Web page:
Are You A Chronic Kicker?

In a previous post (“Busy Work and Fake Work“), I talked about a man named Dilbert, a real person with a fictional name. Dilbert never worked, but instead was always doing “busywork” and complaining to everyone around him about how busy he was.

In this follow-up post, I’ll talk about the chronic complainer or a “chronic kicker.”

A “chronic kicker” is a person who’s constantly complaining about his or her job (Spector, 2008). This person may look like a “Dilbert” (i.e. complains and is engaged in only busywork) or it can be someone who actually does “real” work but is constantly complaining while working.

The opposite of a “chronic kicker” is an individual who is “hardy.” In their classic I-O psychology text, Landy and Conte (2010) talk about individuals with a “hardy personality” as having THREE characteristics:

  1. They feel they are in control of their lives.
  2. They feel a sense of commitment to their family and their work goals and values.
  3. They see unexpected change as a challenge rather than as an obstacle (Landy & Conte, 2010, p. 470).

What’s more, people who are always whining and complaining about their work and life tend to be those who are more likely to be sick, have more physiological reactions to stress, and have lower general well-being compared to those who are more “hardy.” And the opposite is true – those who are “hardy” are less prone to being ill, have fewer physiological reactions to stress, and have higher levels of general well-being (Kobasa, Maddi, & Kahn, 1982).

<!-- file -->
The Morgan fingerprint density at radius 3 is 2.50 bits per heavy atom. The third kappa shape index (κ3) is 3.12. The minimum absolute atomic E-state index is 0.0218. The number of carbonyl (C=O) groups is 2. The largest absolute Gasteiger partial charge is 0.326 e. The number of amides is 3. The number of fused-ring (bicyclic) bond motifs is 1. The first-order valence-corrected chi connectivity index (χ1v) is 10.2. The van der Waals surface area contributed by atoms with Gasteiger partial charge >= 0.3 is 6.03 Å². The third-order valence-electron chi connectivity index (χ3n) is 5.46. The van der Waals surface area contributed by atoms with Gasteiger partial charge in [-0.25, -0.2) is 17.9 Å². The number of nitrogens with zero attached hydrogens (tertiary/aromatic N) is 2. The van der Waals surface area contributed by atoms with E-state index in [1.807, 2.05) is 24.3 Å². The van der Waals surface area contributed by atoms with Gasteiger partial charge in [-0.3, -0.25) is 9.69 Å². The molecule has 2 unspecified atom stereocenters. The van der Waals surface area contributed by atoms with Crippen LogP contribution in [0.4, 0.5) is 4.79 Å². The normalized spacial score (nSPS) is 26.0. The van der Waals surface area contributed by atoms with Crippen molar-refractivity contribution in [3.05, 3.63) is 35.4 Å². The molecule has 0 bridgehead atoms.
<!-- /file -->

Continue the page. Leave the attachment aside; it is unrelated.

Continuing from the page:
“[H]ardiness is an important characteristic associated with stress resistance and successful performance in demanding occupations” (Landy & Conte, 2010, p. 470).

References

Kobasa, S.C., Maddi, S.R., Kahn, S. (1982). Hardiness and health: A prospective study. Journal of Personality and Social Psychology, 42(1), 168-177.

Landy, F. J. & Conte, J. M. (2010). Work in the 21st century: An introduction to industrial and organizational psychology (3rd Ed.). Hoboken, NJ: John Wiley & Sons.

Spector, P.E. (2008). Industrial and organizational psychology: Research and practice (5th ed.). Hoboken, NJ: John Wiley & Sons.